Did you think the Easter bunny was human-size or rabbit-size?
What is the relevance of auditor judgement and your perceptions of whether the Easter bunny was human-size or rabbit-size?
The answer lies in how your experiences impacted your knowledge and imaginings.
I thought the Easter bunny was rabbit-sized. From my non-statistical sample of my friends at the rock climbing gym, all think the Easter bunny was human-sized. All referenced having seen a person (adult) dressed in a bunny outfit and therefore believed the Easter bunny was human-sized. Not me. I grew up in a ridiculously small town. No one there dressed up as the Easter bunny. If Pud or Onions or his mate Boof even tried dressing in a shirt with a collar (that was not flannel), he couldn’t show his face in the middle-pub* again.
I digress. My point is that our expectations are based on individualised norms* or experiences. But how does this affect auditor judgement and our audit opinion??
A professional opinion is backed by experience, structured thinking and evidence based assessments. Is there a difference between professional judgement and judgement?
You’ve probably heard of references like ‘if it’s too good to be true, it is’ or ‘does it pass the smell test’. An auditors equivalent to these is a highly tuned tool – professional judgement.
You aren’t born with professional judgement. It is learnt over time and with exposure to a diverse range of experiences. This is why we don’t make first-year graduate auditors sign the audit report. Will they know when the finance manager starts sweating, when asking about a reconciliation that doesn’t reconcile, to keep asking questions? Open ended questions? Will they know whether $450m to $530m is a ‘reasonable’ range for a valuation of X asset in Y jurisdiction in a declining Z market? ….and anyway, they are too busy attending classroom learning, being coached, and gathering experiences to fill their audit-passport across essential financial areas!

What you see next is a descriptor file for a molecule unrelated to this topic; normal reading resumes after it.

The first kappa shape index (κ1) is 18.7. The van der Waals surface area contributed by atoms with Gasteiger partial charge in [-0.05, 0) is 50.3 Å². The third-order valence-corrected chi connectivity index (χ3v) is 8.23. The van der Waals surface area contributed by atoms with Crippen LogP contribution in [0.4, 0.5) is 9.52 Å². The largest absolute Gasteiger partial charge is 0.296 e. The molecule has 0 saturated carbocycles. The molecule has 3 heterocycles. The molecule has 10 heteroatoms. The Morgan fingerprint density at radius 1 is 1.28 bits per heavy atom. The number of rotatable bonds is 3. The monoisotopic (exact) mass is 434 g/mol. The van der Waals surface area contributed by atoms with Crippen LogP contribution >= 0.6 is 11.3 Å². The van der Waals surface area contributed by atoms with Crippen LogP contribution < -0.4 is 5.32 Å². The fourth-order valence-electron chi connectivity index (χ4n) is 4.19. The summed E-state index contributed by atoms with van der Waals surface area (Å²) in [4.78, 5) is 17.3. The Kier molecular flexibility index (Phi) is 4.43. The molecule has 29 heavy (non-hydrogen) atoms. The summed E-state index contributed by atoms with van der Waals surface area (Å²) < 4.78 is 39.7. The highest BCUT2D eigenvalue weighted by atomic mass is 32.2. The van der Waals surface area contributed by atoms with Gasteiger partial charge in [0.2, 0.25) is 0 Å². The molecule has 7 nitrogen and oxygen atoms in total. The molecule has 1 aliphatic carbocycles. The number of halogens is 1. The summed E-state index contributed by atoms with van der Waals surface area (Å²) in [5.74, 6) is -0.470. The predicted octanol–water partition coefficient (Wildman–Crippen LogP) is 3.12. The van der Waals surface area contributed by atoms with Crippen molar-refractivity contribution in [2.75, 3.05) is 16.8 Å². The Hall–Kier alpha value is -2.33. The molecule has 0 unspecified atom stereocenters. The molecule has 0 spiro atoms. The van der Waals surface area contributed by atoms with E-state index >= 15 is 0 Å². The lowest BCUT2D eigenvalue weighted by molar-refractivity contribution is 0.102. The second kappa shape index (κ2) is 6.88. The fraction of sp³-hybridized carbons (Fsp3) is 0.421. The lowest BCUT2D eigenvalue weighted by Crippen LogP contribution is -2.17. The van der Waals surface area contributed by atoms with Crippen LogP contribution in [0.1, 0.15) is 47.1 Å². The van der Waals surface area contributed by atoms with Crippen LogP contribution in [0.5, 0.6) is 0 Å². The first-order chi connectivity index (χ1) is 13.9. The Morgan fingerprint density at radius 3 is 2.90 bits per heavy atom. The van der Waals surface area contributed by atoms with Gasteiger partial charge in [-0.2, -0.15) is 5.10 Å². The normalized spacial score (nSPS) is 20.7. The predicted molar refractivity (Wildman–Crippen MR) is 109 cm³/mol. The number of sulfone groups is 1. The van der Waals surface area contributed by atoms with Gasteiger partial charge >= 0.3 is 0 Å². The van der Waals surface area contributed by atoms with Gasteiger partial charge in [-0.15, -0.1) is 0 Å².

This time of year, as 30 June year-end financial records are being closed, we auditors are preparing our tool kits, ready to test the truth and fairness of the financial statements. We are sharpening our focus, replacing worn-out methodologies, upgrading our software, and acquiring new experiences to develop our professional judgement, so it is fit-for-purpose in today’s market.
You may have heard auditors are innovating. This is more than using technology to crunch some data. Auditors are using new tools to do and learn more about behaviours of numbers and business activities: over time, across industries, within product lines, identifying influencers of patterns, when and for how long, and how much. All of these experiences shape and reshape the auditors’ professional judgement as more data and correlations are uncovered. This is critical to enable an auditor to identify the true outlier that may be the material misstatement in the financials. Without this innovation and as the markets get more sophisticated, and complicated, we might continue to think the Easter bunny is rabbit-sized. Clearly he is human-sized!
This was followed by in-depth testing of correlations for Santa, the tooth fairy, and then Sam asked what size Jesus was (clearly influenced by seeing many school nativity scenes with small kids acting). My response was “slices or blocks of?” [insert embarrassment] I thought he said cheeses. Yep. Forgive me, its not my fault, because this whole discussion was following one on an emu-human hybrid possibility, to be known as a JeffU. But alas a story for another day….
*middle pub, in a town with 2 pubs. Please try and work that out! I suspect this indoctrination, in my formative years, into basic reasoning may have influenced how I see and (mis)use terms of mid-point!